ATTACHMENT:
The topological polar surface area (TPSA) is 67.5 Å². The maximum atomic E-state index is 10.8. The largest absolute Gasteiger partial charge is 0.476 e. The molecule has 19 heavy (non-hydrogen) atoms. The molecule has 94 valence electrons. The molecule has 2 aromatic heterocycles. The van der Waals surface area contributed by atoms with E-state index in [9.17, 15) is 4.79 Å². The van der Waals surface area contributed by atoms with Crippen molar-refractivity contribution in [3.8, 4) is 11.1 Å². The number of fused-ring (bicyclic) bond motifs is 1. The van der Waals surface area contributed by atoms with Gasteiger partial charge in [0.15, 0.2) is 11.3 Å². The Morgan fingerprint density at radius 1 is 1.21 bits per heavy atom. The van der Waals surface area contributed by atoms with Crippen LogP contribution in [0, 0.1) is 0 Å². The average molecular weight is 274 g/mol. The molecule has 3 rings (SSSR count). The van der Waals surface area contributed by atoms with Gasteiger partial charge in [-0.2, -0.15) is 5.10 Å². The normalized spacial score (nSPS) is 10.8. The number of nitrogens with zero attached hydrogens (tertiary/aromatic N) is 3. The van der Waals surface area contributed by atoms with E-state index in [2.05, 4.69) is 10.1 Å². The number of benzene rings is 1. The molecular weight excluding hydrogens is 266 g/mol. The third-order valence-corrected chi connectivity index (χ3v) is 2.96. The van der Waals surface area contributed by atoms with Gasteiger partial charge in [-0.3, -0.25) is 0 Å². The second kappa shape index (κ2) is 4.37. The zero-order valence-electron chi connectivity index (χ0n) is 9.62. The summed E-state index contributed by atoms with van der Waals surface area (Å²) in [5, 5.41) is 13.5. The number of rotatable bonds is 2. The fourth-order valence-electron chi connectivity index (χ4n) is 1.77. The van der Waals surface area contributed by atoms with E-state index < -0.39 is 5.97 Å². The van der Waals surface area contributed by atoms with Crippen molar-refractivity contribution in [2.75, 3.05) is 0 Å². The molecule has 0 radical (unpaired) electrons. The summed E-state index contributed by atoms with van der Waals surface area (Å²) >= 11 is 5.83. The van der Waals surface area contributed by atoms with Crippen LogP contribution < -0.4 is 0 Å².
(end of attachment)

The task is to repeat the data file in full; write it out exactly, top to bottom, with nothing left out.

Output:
The topological polar surface area (TPSA) is 67.5 Å². The maximum atomic E-state index is 10.8. The largest absolute Gasteiger partial charge is 0.476 e. The molecule has 19 heavy (non-hydrogen) atoms. The molecule has 94 valence electrons. The molecule has 2 aromatic heterocycles. The van der Waals surface area contributed by atoms with E-state index in [9.17, 15) is 4.79 Å². The van der Waals surface area contributed by atoms with Crippen molar-refractivity contribution in [3.8, 4) is 11.1 Å². The number of fused-ring (bicyclic) bond motifs is 1. The van der Waals surface area contributed by atoms with Gasteiger partial charge in [0.15, 0.2) is 11.3 Å². The Morgan fingerprint density at radius 1 is 1.21 bits per heavy atom. The van der Waals surface area contributed by atoms with Crippen LogP contribution in [0, 0.1) is 0 Å². The average molecular weight is 274 g/mol. The molecule has 3 rings (SSSR count). The van der Waals surface area contributed by atoms with Gasteiger partial charge in [-0.2, -0.15) is 5.10 Å². The normalized spacial score (nSPS) is 10.8. The number of nitrogens with zero attached hydrogens (tertiary/aromatic N) is 3. The van der Waals surface area contributed by atoms with E-state index in [2.05, 4.69) is 10.1 Å². The number of benzene rings is 1. The molecular weight excluding hydrogens is 266 g/mol. The third-order valence-corrected chi connectivity index (χ3v) is 2.96. The van der Waals surface area contributed by atoms with Gasteiger partial charge in [-0.3, -0.25) is 0 Å². The second kappa shape index (κ2) is 4.37. The zero-order valence-electron chi connectivity index (χ0n) is 9.62. The summed E-state index contributed by atoms with van der Waals surface area (Å²) in [5, 5.41) is 13.5. The number of rotatable bonds is 2. The fourth-order valence-electron chi connectivity index (χ4n) is 1.77. The van der Waals surface area contributed by atoms with E-state index < -0.39 is 5.97 Å². The van der Waals surface area contributed by atoms with Crippen molar-refractivity contribution in [2.75, 3.05) is 0 Å². The molecule has 0 radical (unpaired) electrons. The summed E-state index contributed by atoms with van der Waals surface area (Å²) >= 11 is 5.83. The van der Waals surface area contributed by atoms with Crippen LogP contribution < -0.4 is 0 Å².